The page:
• 26.
    Kleiner, Alexander
    et al.
    Carnegie Mellon University, Pittsburgh, PA, USA.
    Dornhege, Christian
    University of Freiburg.
    Mapping for the Support of First Responders in Critical Domains2011In: Journal of Intelligent and Robotic Systems, ISSN 0921-0296, E-ISSN 1573-0409, Vol. 64, no 1, p. 7-31Article in journal (Refereed)
    Abstract [en]

    In critical domains such as urban search and rescue (USAR), and bomb disposal, the deployment of teleoperated robots is essential to reduce the risk of first responder personnel. Teleoperation is a difficult task, particularly when controlling robots from an isolated safety zone. In general, the operator has to solve simultaneously the problems of mission planning, target identification, robot navigation, and robot control. We introduce a system to support teleoperated navigation with real-time mapping consisting of a two-step scan matching method that re-considers data associations during the search. The algorithm processes data from laser range finder and gyroscope only, thereby it is independent from the robot platform. Furthermore, we introduce a user-guided procedure for improving the global consistency of maps generated by the scan matcher. Globally consistent maps are computed by a graph-based maximum likelihood method that is biased by localizing crucial parts of the scan matcher trajectory on a prior given geo-tiff image. The approach has been implemented as an embedded system and extensively tested on robot platforms designed for teleoperation in critical situations, such as bomb disposal. Furthermore, the system was evaluated in a test maze by first responders during the Disaster City event in Texas 2008.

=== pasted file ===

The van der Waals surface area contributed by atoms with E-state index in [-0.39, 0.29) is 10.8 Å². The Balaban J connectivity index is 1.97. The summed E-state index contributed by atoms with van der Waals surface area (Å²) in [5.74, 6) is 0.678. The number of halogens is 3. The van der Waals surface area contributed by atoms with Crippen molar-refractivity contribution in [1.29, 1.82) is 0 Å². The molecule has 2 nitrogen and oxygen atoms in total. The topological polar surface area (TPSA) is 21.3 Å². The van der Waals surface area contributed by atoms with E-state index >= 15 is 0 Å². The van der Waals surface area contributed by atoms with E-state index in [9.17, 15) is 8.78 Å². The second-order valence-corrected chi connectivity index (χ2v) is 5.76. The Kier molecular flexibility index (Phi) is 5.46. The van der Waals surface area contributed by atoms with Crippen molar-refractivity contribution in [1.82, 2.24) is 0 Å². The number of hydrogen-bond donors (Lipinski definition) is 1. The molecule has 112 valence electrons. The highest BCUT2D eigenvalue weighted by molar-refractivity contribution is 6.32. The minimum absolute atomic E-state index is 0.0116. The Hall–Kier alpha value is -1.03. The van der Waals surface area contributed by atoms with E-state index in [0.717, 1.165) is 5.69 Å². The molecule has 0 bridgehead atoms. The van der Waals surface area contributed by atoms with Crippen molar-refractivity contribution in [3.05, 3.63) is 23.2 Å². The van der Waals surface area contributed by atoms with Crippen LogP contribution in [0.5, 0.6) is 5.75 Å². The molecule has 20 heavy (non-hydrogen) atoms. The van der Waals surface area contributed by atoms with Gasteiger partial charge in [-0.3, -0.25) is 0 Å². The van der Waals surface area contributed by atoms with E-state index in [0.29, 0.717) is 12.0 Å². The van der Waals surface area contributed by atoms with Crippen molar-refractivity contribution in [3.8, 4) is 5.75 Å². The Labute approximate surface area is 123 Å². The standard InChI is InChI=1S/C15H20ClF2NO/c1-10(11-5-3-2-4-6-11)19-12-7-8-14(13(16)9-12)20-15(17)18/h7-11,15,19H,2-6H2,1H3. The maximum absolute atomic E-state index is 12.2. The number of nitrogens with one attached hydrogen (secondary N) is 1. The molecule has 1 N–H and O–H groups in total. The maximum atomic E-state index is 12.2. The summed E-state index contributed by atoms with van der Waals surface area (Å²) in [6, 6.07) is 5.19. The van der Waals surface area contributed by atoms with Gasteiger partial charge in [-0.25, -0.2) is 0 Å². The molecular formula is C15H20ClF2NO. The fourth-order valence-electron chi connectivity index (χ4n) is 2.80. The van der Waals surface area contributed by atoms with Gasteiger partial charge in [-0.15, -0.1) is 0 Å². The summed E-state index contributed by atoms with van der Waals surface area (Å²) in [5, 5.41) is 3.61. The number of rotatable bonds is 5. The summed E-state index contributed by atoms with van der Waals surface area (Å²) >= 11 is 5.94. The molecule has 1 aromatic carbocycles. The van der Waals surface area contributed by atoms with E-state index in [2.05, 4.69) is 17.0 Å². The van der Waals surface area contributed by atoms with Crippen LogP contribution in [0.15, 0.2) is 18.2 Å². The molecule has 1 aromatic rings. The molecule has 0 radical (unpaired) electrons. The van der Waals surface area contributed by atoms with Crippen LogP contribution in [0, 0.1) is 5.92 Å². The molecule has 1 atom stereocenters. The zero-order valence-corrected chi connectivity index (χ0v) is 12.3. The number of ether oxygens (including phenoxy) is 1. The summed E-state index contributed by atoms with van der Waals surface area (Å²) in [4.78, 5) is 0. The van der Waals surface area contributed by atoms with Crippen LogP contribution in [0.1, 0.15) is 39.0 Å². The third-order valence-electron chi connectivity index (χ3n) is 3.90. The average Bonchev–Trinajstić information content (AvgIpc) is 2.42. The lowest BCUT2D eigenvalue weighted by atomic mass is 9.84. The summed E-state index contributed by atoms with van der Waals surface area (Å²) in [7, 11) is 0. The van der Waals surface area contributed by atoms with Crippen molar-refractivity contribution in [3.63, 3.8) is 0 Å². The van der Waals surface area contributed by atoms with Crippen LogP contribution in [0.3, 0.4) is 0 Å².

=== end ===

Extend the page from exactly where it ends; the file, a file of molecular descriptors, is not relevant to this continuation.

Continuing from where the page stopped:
• 27.
    Kleiner, Alexander
    et al.
    University of Freiburg.
    Dornhege, Christian
    University of Freiburg.
    Real-time Localization and Elevation Mapping within Urban Search and Rescue Scenarios2007In: Journal of Field Robotics, ISSN 1556-4967, Vol. 24, no 8-9, p. 723-745Article in journal (Refereed)
    Abstract [en]